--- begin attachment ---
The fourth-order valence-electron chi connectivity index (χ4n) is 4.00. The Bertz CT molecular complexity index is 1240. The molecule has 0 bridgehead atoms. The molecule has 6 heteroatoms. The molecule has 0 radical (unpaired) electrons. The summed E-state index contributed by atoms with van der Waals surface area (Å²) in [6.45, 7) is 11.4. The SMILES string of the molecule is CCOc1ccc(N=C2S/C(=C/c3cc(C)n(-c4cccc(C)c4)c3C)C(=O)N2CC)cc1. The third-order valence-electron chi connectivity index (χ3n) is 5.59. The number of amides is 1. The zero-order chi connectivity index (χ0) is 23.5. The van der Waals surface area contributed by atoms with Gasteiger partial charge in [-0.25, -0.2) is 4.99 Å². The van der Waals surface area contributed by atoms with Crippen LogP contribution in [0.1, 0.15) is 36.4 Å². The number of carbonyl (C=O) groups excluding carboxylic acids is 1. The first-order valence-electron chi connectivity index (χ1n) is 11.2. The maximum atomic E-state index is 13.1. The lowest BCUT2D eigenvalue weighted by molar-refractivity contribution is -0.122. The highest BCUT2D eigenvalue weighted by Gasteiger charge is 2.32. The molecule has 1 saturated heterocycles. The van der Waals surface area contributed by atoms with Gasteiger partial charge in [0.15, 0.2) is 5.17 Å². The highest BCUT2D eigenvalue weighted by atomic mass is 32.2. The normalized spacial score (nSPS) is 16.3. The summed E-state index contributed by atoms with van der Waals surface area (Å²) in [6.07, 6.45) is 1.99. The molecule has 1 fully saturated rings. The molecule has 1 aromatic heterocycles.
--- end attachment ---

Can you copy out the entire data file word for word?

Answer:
The fourth-order valence-electron chi connectivity index (χ4n) is 4.00. The Bertz CT molecular complexity index is 1240. The molecule has 0 bridgehead atoms. The molecule has 6 heteroatoms. The molecule has 0 radical (unpaired) electrons. The summed E-state index contributed by atoms with van der Waals surface area (Å²) in [6.45, 7) is 11.4. The SMILES string of the molecule is CCOc1ccc(N=C2S/C(=C/c3cc(C)n(-c4cccc(C)c4)c3C)C(=O)N2CC)cc1. The third-order valence-electron chi connectivity index (χ3n) is 5.59. The number of amides is 1. The zero-order chi connectivity index (χ0) is 23.5. The van der Waals surface area contributed by atoms with Gasteiger partial charge in [-0.25, -0.2) is 4.99 Å². The van der Waals surface area contributed by atoms with Crippen LogP contribution in [0.1, 0.15) is 36.4 Å². The number of carbonyl (C=O) groups excluding carboxylic acids is 1. The first-order valence-electron chi connectivity index (χ1n) is 11.2. The maximum atomic E-state index is 13.1. The lowest BCUT2D eigenvalue weighted by molar-refractivity contribution is -0.122. The highest BCUT2D eigenvalue weighted by Gasteiger charge is 2.32. The molecule has 1 saturated heterocycles. The van der Waals surface area contributed by atoms with Gasteiger partial charge in [0.15, 0.2) is 5.17 Å². The highest BCUT2D eigenvalue weighted by atomic mass is 32.2. The normalized spacial score (nSPS) is 16.3. The summed E-state index contributed by atoms with van der Waals surface area (Å²) in [6.07, 6.45) is 1.99. The molecule has 1 fully saturated rings. The molecule has 1 aromatic heterocycles.